The Berkeley Lab researchers will develop a standard benchmarking protocol since none exists at present, and benchmark top-selling gaming platforms. They will work with software and hardware makers to demonstrate specific energy-saving measures and energy reporting approaches. Emerging technologies such as 4k displays and virtual reality goggles will also be evaluated.
Mills estimates that the project can achieve energy savings of $500 million annually, or 3 TWh, and the equivalent of 1 million tons of CO2 emissions each year.
Getting to Zero Standby Power
The second project will research and develop energy efficient plug load devices, such as zero standby-power plug loads, direct DC-powered devices, and strategies for specialty security and medical equipment. Plug loads are inefficient partly due to how they are powered, as they usually require conversion of grid power from alternating current (AC) to direct current (DC). What’s more, they tend to spend long periods of time in standby mode.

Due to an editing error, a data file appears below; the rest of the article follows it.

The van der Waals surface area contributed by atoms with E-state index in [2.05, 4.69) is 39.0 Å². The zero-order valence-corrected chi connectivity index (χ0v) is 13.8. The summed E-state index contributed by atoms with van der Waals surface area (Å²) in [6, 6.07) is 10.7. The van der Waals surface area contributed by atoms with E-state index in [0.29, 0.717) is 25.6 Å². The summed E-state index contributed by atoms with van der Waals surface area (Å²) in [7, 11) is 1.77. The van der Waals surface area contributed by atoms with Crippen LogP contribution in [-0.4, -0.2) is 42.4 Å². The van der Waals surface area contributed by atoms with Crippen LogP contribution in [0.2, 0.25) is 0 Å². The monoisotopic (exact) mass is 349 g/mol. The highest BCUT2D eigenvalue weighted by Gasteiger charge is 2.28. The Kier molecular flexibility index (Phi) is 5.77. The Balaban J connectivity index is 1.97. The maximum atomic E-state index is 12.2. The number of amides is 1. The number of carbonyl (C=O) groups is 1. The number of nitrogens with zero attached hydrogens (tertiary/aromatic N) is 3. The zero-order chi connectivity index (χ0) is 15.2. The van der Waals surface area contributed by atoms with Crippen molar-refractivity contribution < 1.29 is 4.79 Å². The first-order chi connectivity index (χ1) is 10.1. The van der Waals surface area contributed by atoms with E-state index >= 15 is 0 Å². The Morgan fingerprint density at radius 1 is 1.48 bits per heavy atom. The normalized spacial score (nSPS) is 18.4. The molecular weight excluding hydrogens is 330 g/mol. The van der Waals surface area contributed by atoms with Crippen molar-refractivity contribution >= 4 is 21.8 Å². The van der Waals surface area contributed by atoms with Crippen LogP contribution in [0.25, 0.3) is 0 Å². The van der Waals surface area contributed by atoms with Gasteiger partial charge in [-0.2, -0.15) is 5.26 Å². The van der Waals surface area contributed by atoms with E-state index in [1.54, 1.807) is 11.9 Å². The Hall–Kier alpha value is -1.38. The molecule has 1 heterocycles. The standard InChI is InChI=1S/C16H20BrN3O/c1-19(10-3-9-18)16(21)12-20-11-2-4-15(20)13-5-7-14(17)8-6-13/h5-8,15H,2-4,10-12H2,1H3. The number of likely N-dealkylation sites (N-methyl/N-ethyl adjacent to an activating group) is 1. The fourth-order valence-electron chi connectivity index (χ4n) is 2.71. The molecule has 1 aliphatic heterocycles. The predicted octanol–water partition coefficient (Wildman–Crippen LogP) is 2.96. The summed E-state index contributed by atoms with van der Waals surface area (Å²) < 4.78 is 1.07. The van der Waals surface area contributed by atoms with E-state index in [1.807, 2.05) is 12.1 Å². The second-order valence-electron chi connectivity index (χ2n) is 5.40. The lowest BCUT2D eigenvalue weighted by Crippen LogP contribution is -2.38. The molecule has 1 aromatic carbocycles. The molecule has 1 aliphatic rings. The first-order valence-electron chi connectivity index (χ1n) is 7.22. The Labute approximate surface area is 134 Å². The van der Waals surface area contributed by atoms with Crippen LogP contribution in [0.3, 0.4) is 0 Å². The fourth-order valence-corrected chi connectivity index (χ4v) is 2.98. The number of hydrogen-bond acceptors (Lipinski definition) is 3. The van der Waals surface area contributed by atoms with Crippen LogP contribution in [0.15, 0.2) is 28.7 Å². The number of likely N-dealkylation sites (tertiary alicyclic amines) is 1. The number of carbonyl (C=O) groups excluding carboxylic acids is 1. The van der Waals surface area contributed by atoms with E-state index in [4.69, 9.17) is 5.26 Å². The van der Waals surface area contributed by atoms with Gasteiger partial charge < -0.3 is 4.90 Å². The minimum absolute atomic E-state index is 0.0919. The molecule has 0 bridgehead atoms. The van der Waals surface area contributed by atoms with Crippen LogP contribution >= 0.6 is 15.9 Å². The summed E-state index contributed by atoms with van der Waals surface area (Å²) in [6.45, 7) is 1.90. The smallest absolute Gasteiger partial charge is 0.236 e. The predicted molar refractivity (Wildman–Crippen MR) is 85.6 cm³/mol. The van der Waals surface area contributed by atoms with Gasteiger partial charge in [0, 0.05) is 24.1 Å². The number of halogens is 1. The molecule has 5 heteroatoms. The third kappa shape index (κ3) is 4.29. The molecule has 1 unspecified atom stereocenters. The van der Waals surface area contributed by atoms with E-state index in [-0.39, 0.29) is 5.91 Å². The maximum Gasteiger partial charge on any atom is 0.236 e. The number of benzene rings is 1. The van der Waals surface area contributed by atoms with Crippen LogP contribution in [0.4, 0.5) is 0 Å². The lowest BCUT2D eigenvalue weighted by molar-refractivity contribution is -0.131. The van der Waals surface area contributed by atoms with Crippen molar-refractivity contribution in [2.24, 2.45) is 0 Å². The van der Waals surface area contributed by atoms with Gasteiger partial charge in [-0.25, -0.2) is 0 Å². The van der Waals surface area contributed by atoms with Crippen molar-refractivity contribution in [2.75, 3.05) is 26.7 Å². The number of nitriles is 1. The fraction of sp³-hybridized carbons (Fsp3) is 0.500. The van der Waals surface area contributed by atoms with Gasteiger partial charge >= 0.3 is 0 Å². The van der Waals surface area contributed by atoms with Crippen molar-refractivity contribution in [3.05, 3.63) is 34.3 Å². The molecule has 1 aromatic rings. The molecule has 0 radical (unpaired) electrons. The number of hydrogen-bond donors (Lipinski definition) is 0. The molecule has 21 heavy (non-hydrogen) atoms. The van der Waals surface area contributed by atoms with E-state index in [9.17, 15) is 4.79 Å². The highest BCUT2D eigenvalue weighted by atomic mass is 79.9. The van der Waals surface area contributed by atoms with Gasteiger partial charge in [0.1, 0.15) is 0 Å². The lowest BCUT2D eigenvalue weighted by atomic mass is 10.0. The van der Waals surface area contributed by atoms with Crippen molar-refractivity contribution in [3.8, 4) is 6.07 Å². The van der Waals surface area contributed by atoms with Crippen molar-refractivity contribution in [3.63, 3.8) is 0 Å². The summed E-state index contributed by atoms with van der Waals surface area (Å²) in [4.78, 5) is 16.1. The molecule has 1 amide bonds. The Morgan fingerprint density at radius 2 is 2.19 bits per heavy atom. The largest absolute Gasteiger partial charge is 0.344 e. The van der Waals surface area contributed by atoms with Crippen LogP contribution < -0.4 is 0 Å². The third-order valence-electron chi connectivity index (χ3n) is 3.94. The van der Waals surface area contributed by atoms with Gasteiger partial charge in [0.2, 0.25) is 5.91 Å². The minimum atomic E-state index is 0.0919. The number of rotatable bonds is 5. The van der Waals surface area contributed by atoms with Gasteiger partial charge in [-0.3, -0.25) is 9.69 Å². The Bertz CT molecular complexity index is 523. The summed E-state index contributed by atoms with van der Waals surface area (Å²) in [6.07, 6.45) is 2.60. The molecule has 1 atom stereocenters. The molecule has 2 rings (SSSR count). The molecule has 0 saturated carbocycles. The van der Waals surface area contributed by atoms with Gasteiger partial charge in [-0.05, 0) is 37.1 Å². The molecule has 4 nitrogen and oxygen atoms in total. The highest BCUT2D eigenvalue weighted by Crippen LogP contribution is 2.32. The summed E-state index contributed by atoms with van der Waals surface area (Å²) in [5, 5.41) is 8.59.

Led by Alan Meier and Rich Brown, this project will develop a zero-standby power supply, employing energy harvesting and storage to eliminate most no-load losses and supply some power to operation of the device. For some devices that can be easily powered by batteries or solar energy, such as routers, network extenders, and sensors, which are proliferating rapidly in number, they will develop low-energy DC versions, reducing costs and plug loads while improving system reliability.
“A newly constructed house in California has at least 20 devices constantly drawing power before anybody even moves in,” Meier said.
A major participant and subcontractor will be Belkin International, a leading manufacturer of consumer electronics based in Playa Vista, CA. Meier estimates the technologies will save California 5.1 TWh per year. “These innovations will also enable more California buildings to achieve zero net energy or near-zero-net energy use, resulting in lower carbon emissions,” he said.
The Language of Plug Loads